The above-mentioned map shows that there are sources of energetic neutrinos in the Milky Way, which may be remnants of past supernova explosions, cores of collapsed massive stars, or other unknown objects; But more research is needed to find out the nature of these particles.
In the past, only a few high-energy neutrinos were traced back to their birthplaces, all outside the Milky Way. These neutrinos originated from black holes that swallowed their companion stars or from active galaxies known as blazars. according to Kate ScholbergDuke University Physicist:
Neutrino astronomy allows us to see distant objects in a way no telescope has ever seen before. The reason for this is that neutrinos can pass through large spaces without being absorbed or deflected. On the other hand, X-rays, gamma rays, visible light and charged particles that make up the universe are absorbed or deflected, and this feature can hide their origin.
Naoko Kurahashi Nielsen, a physicist from Drexel University in Philadelphia along with his group prepared the neutrino map. In the past, neutrino observatories like IceCube, like telescopes based on visible light, X-ray or gamma rays, did not have enough diversity to show different perspectives.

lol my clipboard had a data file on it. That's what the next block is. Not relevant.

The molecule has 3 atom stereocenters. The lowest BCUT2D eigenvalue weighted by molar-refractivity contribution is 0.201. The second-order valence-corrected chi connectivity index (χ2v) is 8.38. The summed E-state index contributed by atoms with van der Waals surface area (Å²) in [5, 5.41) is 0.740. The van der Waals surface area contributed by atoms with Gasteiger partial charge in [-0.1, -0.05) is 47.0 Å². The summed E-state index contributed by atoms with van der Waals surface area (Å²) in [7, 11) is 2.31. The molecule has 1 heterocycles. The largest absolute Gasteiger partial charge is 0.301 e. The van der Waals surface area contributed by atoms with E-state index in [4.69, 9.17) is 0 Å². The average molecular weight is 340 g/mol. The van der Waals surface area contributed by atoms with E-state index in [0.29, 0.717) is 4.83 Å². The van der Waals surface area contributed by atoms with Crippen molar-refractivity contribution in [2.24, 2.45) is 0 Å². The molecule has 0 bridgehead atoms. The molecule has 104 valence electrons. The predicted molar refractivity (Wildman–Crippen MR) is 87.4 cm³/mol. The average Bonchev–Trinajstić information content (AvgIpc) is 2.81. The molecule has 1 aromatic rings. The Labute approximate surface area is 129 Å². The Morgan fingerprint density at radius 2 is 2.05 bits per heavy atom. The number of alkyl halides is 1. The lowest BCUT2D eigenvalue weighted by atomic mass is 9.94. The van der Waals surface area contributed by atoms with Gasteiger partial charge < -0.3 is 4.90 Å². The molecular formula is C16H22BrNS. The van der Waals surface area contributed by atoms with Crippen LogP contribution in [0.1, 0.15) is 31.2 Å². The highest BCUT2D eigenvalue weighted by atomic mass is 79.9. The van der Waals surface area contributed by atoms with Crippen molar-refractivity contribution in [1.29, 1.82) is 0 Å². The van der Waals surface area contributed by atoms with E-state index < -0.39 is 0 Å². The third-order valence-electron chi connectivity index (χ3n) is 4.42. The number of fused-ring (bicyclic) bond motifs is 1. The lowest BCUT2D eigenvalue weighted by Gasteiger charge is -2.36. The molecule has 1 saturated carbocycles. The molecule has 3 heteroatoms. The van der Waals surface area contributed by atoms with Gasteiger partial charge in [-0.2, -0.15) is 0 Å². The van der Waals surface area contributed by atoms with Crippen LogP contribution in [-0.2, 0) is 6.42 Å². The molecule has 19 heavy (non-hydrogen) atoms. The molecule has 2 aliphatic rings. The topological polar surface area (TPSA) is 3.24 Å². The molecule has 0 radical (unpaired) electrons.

Three methods for mapping the Milky Way
In the three views below, the Milky Way is seen in visible light (top image), gamma rays (middle image), and energetic neutrinos (bottom image). The first particle map is based on data collected by the massive IcCube detector, which is located deep in the Antarctic ice. Dust obscures parts of the visible light map, and gamma rays may have originated from multiple sources; But neutrinos can point to situations like energetic X-rays from supernova remnants, cores of collapsed stellar giants, and other unknown sources interacting with dust in the galaxy.